Women’s rights and prohibition

Almost simultaneously of with the beginning of the Mexican immigration to the U.S in 1848 was the beginning of the Women’s Suffrage Movement began in 1848. It was the beginning of the American woman’s fight for the right to vote. The Suffrage Movement did not reach its goal until August 18th of 1920 when Tennessee became the 36th state to ratify the 19th amendment and the 19th amendment was adopted giving women the right to vote.

Women were instrumental in the fight to prohibit alcohol. Women used their political power to win the national prohibition of alcohol, which was outlawed from 1920 to 1933. Women thought that the removal of alcohol from society would stop, crime and corruption, taxes would be reduced because there would be a reduction for the need of prisons and poor houses and hygiene and health would improve in America. Women were tired of their men working all week and drinking their pay up on payday leaving their families without food and pushing their families into poverty. Prohibition became a huge failure it had an unintended consequence.

Once the Volstead Act (The National Prohibition Act) was enacted in 1919, taking effect 1920, the hope was for a new moral America, but instead organized crime began to take shape. Organized crime found its power in the massive amounts of money it made during the “roaring 20s.” The financial power amassed by organized crime began to infect politics and influence society in a negative way, creating gang wars and murders, creating speakeasies, illegal hidden bars that popped up everywhere. Once again, a mood- and mind-altering substance was affecting political and social change in America and this time creating unintended consequences.

SEE ALSO  World History of Drugs (Part III)

Saloon keeper to whiskey salesman to President of the United States

John F Kennedy’s grandfather Patrick Joseph Kennedy was a saloon keeper in Boston, who expanded his business to importing whiskey. JFK’s father was Joseph (Joe) Kennedy who made a great deal of money as a liquor salesman. Patrick Joseph Kennedy became the first to enter politics when he became a local ward boss and finally a Senator in the State of Massachusetts.

The Kennedy dynasty built by Joe Kennedy was partly built by selling alcohol, making savvy deals and securing sales that were extremely lucrative. In 1933, Prohibition was about to end. Joe Kennedy used his political connections to get contracts to legally import Scotch whiskey and gin from Britain.

The deals Joe Kennedy made with the British distillers, Dewar’s and Gordon’s gin made Joe extremely rich. Prohibition ended in December 1933 and Americans bought Scotch and gin by the case. Kennedy sold his liquor franchise ten years later for $8.2 million, $100 million in today’s dollars. (Excerpted from the book “When Lions Roar: The Churchills and the Kennedys by Thomas Maier)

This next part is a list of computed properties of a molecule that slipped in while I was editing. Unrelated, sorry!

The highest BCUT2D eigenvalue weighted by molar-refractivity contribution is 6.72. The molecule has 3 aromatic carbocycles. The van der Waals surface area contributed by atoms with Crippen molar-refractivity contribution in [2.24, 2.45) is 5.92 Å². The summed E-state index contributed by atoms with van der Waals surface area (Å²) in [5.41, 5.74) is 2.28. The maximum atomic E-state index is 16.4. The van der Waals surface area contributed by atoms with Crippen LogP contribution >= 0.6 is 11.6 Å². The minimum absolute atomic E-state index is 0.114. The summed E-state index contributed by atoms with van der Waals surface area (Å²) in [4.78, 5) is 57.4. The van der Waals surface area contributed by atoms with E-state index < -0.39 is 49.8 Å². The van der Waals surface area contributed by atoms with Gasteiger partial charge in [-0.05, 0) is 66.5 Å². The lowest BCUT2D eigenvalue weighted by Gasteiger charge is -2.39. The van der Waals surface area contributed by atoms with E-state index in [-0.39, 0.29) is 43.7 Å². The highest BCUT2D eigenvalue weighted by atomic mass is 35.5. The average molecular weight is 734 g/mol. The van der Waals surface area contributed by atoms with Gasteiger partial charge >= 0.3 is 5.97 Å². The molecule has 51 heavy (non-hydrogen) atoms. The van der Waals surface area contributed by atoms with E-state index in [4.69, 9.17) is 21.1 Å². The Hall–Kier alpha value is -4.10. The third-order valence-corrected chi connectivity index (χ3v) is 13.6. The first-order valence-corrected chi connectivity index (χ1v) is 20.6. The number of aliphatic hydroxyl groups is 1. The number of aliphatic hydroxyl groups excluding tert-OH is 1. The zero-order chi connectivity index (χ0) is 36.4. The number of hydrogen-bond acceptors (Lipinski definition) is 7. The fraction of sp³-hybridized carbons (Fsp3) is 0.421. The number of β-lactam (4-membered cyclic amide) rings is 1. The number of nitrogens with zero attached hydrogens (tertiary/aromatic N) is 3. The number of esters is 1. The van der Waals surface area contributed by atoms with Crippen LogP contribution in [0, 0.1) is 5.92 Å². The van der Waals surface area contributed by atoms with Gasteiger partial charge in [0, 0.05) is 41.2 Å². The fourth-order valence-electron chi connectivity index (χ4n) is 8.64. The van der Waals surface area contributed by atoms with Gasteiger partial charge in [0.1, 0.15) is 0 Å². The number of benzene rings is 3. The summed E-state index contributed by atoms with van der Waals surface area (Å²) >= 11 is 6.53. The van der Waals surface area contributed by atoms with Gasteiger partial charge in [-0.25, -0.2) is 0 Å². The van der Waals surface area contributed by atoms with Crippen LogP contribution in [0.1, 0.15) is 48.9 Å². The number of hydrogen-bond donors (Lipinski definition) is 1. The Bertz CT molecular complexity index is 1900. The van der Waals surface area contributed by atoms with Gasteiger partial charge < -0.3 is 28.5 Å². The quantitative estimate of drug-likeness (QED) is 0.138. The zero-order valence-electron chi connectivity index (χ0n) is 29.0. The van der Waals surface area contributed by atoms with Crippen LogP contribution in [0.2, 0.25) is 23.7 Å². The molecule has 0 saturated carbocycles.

The Kennedy family became one of the riches and greatest American political dynasties of the 20th century and that dynasty was funded partly by alcohol. Joseph P. Kennedy’s nine children included United States President John F. Kennedy, and United States Senators Robert and Edward Kennedy.

Once again alcohol played a part in American history, politics, social and world history. The wealth of the Kennedys partly funded by the whiskey trade, produced two United States Senators and a United States President. Robert Kennedy (January 1961 to September 1964) started the downfall of modern organized crime as the Attorney General of the United States, Edward (Ted) Kennedy “The Lion of the Senate” (U.S Senator from 1962 to 2009) was considered one of America’s greatest legislators and John F. Kennedy (President of the United States, January 20, 1961 -November 22, 1963) was considered a cool mind under pressure; of note was “The Cuban Missile Crisis.” Once again, a mood- and mind-altering substance helped create a fortune that in turn became the resource that produced the Kennedy political dynasty, which in turn played a part in the history of the world.

The same year that prohibition ends (1933) in the United States, the world’s most infamous dictator rises to power and the future of Germany descends into darkness. The world had no idea that in six short years the world would be at the doorstep of World War II and drugs would be at the forefront of a world at war…

George Lewis is founder and CEO of Motivational Consulting, Inc. and has more than 18 years of experience in the human services industry. His website is

Last Updated on November 12, 2020